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Island Voices: Being Irish, Being British

Start Date: 20 September 2018

End Date: 20 September 2018

Time: 1pm- 2pm

Venue: Tower Museum

Address: Derry

Admission: Free

Being Irish, Being British: Difference, similarity, and the work of imagining group boundaries.

This talk will examine the construction of identities in our society. It will start from the premise that, broadly speaking, the peoples of our islands share the same culture. Nevertheless, particular differences in social identity come to dominate political processes. By examining group identities, the marking of ethno-national boundaries and the use of symbols and rituals, we can better understand how the work of imaging communities takes place. How is it that people with such similar life experiences come to view themselves as an ‘us’ and a ‘them’?  By looking at examples such as the attachment to symbols, the use of historical narratives, and the practices of ‘telling’ in everyday life the talk will explore similarity, difference, conflict and peace.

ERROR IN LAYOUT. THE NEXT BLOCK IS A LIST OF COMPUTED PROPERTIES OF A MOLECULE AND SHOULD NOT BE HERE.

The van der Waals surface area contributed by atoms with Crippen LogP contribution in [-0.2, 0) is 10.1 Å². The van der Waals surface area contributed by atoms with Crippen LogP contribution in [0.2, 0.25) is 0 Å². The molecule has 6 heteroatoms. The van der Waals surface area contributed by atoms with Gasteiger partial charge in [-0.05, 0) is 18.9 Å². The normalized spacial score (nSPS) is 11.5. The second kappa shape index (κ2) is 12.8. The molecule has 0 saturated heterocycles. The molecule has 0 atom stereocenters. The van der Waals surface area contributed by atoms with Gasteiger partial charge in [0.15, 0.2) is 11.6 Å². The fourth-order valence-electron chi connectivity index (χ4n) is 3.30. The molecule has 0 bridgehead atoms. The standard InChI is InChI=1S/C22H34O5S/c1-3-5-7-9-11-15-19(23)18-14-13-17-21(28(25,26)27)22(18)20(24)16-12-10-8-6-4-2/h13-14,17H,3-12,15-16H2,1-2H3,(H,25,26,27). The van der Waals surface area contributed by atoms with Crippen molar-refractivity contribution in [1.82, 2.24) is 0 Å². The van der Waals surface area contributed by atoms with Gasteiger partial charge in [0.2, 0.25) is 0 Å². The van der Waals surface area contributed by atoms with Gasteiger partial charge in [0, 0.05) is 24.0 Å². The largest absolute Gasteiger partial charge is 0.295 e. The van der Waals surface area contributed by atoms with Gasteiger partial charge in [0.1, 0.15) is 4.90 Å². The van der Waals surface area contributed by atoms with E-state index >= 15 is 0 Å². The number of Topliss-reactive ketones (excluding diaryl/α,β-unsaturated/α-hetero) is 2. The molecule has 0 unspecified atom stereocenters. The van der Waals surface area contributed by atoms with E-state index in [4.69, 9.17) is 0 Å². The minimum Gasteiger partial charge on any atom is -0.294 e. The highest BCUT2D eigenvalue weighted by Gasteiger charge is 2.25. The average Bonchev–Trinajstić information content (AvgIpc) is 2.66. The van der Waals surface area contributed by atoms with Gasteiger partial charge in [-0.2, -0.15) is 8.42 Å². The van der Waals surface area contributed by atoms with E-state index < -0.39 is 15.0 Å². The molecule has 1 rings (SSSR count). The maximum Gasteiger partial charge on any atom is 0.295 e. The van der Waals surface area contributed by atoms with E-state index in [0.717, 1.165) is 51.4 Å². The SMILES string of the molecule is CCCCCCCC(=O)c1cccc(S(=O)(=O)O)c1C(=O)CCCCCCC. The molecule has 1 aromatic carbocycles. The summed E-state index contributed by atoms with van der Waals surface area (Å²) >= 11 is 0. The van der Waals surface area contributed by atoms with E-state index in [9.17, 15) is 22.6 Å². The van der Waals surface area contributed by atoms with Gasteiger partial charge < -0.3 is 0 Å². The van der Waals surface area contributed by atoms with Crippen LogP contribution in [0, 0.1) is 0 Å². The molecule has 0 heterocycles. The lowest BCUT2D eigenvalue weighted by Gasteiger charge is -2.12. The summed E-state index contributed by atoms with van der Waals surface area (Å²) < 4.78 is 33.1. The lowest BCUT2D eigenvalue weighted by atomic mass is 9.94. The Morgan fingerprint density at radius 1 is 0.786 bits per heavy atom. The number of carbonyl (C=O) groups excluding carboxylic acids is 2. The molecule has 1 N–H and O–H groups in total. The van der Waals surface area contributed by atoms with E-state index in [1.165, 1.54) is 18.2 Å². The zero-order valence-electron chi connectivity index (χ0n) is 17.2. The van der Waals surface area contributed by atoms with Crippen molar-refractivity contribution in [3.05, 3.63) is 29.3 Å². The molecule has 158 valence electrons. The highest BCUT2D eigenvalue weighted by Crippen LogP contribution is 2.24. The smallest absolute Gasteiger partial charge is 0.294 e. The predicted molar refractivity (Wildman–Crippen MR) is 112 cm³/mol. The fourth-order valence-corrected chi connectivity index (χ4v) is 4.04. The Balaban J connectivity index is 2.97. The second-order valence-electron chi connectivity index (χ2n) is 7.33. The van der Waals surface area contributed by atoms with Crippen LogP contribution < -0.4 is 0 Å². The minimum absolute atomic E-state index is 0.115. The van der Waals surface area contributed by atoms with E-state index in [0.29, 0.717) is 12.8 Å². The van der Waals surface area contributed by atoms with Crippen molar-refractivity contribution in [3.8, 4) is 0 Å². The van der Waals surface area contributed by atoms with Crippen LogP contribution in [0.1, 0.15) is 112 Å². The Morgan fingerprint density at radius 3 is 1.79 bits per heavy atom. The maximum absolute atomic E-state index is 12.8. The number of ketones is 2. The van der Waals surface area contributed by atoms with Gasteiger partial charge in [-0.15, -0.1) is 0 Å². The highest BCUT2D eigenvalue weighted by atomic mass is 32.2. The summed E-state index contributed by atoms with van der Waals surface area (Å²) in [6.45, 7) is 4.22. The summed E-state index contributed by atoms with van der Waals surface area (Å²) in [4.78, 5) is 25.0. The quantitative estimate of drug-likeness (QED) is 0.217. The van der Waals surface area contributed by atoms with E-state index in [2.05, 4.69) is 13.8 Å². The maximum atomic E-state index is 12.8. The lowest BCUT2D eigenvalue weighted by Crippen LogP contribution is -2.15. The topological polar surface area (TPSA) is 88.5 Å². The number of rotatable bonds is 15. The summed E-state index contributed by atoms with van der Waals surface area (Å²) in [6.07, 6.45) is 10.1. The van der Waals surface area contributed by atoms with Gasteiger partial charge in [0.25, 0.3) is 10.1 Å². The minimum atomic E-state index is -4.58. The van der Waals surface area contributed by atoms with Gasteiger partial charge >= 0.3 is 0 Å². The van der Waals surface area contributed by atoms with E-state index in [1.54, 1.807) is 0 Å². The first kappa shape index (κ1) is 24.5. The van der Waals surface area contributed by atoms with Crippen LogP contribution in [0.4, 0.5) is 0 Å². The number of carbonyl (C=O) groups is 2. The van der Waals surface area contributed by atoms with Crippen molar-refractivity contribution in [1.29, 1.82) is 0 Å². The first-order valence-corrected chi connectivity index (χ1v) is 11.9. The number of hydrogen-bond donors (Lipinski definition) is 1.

Dr. Dominic Bryan is a Reader in Social Anthropology at Queen’s University Belfast. From 2002-2014 he was Director of the Institute of Irish Studies. Research interests include political rituals, symbols, commemoration, public space and identity in Northern Ireland. He is author of ‘Orange Parades: The Politics of Ritual Tradition and Control’.  In 2014 he was co-author of ‘The Flag Dispute: Anatomy of a Protest’ and recently was co-author of ‘Flags: Towards a New Understanding’.  Dominic is also the Chair of Diversity Challenges and co-Chair of the Commission on Flags, Identity, Culture and Tradition.